New research from the US suggests that vigorous exercise cuts the risk of breast cancer in post-menopausal women and is particularly effective for women who are not overweight.
The study was the work of researchers at the National Cancer Institute and is published in the 31 October issue of the journal Breast Cancer Research.
For the study the investigators examined data on over 32,000 women enrolled in the Breast Cancer Detection Demonstration Project Follow-up Study. This included responses to a questionnaire about their physical activity (including everyday tasks like housework, work related activity and leisure activity) over 12 months before baseline, after which incidence of post-menopausal breast cancer and deaths were monitored. The investigators then performed statistical tests to estimate the relative risk of post-menopausal breast cancer linked to physical activity.
The results showed that:
- There were a total of 269,792 person-years of follow-up from 1987 to 1998.
- During that time, 1,506 new incident cases of postmenopausal breast cancer were reported.
- There was a weak inverse relationship between total physical activity and postmenopausal breast cancer (after adjusting for other possible breast cancer risk factors).
- Vigorous activity accounted for practically all of this trend.
- The inverse link to vigorous activity was limited to lean women (BMI less than 25 kg/m2).
- In contrast, no link to vigorous activity was found for overweight and obese women (BMI of 25 kg/m2 and over).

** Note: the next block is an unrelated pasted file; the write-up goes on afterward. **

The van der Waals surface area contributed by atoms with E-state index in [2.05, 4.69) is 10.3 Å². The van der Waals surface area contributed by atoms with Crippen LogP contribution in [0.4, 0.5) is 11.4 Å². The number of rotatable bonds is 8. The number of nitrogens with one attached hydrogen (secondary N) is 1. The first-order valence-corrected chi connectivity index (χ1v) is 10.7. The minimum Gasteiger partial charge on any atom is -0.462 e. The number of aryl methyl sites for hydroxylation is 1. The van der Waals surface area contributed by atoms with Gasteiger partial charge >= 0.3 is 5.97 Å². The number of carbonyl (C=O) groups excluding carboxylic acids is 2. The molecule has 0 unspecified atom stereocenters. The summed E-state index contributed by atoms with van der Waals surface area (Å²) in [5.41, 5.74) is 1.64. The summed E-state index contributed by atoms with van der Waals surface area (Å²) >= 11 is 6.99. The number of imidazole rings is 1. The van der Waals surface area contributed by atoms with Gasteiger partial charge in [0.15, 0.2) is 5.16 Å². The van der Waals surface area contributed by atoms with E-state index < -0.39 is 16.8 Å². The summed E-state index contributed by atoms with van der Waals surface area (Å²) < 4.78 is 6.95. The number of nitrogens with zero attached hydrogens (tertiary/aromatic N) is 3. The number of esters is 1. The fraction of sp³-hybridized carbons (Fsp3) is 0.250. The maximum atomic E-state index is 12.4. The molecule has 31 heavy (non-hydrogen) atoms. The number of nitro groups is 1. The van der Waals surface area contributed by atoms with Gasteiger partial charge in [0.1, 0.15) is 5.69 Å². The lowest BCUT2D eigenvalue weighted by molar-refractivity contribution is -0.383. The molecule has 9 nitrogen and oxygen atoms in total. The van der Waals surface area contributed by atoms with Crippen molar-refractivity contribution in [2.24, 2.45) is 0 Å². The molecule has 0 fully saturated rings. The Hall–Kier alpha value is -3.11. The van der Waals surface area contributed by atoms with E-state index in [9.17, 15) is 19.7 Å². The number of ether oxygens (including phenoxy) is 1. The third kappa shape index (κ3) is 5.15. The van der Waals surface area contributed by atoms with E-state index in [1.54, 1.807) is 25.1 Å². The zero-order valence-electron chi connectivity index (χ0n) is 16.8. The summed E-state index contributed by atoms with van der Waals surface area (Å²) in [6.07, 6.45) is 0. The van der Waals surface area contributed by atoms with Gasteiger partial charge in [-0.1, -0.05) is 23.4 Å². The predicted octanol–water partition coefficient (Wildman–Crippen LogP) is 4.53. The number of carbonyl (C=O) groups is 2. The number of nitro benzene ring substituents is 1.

- Non-vigorous activity was not linked to breast cancer at all.
- These results were independent of hormone receptor subtype.
The researchers concluded that for this sample, only vigorous activity appeared to reduce breast cancer risk. The result was significant for lean but not overweight and obese women and it was independent of cancer type (the hormone receptor status).
“Our findings suggest that physical activity acts through underlying biological mechanisms that are independent of body weight control,” wrote the researchers. Thus it was the exercise itself that was beneficial, regardless of whether it resulted in weight loss, they argued.
The researchers rated the following activities as “vigorous”: heavy housework like scrubbing floors and washing windows (vacuuming was rated as non-vigorous); garden digging (as opposed to general gardening); chopping wood; strenuous sports and exercise, including running, fast jogging and aerobics (as opposed to walking, golf or light jogging); cycling on hills (as opposed to on the flat); and fast dancing.
“Prospective study of physical activity and risk of postmenopausal breast cancer.
Michael F Leitzmann, Steven C Moore, Tricia M Peters, James V Lacey, Arthur Schatzkin, Catherine Schairer, Loiuse A Brinton, and Demetrius Albanes.
Breast Cancer Research, 2008, 10:R92, Published 31 October 2008.
Sources: Journal Article.
Written by: Catharine Paddock, PhD.